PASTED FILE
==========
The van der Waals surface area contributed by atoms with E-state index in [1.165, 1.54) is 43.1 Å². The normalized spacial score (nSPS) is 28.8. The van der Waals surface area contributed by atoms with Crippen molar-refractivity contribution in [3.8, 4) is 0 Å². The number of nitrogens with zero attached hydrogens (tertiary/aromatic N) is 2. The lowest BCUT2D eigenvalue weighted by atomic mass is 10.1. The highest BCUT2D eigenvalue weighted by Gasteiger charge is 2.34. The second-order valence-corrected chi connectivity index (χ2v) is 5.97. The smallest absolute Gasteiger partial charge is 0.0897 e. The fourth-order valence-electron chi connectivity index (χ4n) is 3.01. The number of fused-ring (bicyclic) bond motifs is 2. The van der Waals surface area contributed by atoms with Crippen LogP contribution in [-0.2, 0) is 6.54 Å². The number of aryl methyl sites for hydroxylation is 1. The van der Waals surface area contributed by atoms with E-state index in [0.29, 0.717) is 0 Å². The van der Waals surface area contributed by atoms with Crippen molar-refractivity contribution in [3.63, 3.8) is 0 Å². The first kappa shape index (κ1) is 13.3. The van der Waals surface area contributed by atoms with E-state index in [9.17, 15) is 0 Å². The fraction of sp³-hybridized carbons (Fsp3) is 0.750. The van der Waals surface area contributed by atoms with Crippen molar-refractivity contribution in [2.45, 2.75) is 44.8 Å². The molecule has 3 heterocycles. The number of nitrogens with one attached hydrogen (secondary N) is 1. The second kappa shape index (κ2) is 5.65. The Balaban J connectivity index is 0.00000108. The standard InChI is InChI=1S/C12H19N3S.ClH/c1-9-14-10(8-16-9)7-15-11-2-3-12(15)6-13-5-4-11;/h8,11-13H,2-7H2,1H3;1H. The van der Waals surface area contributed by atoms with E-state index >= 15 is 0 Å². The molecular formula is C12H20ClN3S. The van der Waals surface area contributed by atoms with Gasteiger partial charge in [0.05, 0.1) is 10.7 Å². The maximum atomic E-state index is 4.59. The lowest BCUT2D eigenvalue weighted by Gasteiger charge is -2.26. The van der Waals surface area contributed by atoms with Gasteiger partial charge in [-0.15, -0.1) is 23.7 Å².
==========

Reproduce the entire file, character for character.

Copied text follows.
The van der Waals surface area contributed by atoms with E-state index in [1.165, 1.54) is 43.1 Å². The normalized spacial score (nSPS) is 28.8. The van der Waals surface area contributed by atoms with Crippen molar-refractivity contribution in [3.8, 4) is 0 Å². The number of nitrogens with zero attached hydrogens (tertiary/aromatic N) is 2. The lowest BCUT2D eigenvalue weighted by atomic mass is 10.1. The highest BCUT2D eigenvalue weighted by Gasteiger charge is 2.34. The second-order valence-corrected chi connectivity index (χ2v) is 5.97. The smallest absolute Gasteiger partial charge is 0.0897 e. The fourth-order valence-electron chi connectivity index (χ4n) is 3.01. The number of fused-ring (bicyclic) bond motifs is 2. The van der Waals surface area contributed by atoms with Crippen LogP contribution in [-0.2, 0) is 6.54 Å². The number of aryl methyl sites for hydroxylation is 1. The van der Waals surface area contributed by atoms with E-state index in [0.29, 0.717) is 0 Å². The van der Waals surface area contributed by atoms with Crippen molar-refractivity contribution in [3.63, 3.8) is 0 Å². The first kappa shape index (κ1) is 13.3. The van der Waals surface area contributed by atoms with E-state index in [9.17, 15) is 0 Å². The fraction of sp³-hybridized carbons (Fsp3) is 0.750. The van der Waals surface area contributed by atoms with Crippen molar-refractivity contribution in [2.45, 2.75) is 44.8 Å². The molecule has 3 heterocycles. The number of nitrogens with one attached hydrogen (secondary N) is 1. The second kappa shape index (κ2) is 5.65. The Balaban J connectivity index is 0.00000108. The standard InChI is InChI=1S/C12H19N3S.ClH/c1-9-14-10(8-16-9)7-15-11-2-3-12(15)6-13-5-4-11;/h8,11-13H,2-7H2,1H3;1H. The van der Waals surface area contributed by atoms with E-state index >= 15 is 0 Å². The molecular formula is C12H20ClN3S. The van der Waals surface area contributed by atoms with Gasteiger partial charge in [0.05, 0.1) is 10.7 Å². The maximum atomic E-state index is 4.59. The lowest BCUT2D eigenvalue weighted by Gasteiger charge is -2.26. The van der Waals surface area contributed by atoms with Gasteiger partial charge in [-0.15, -0.1) is 23.7 Å².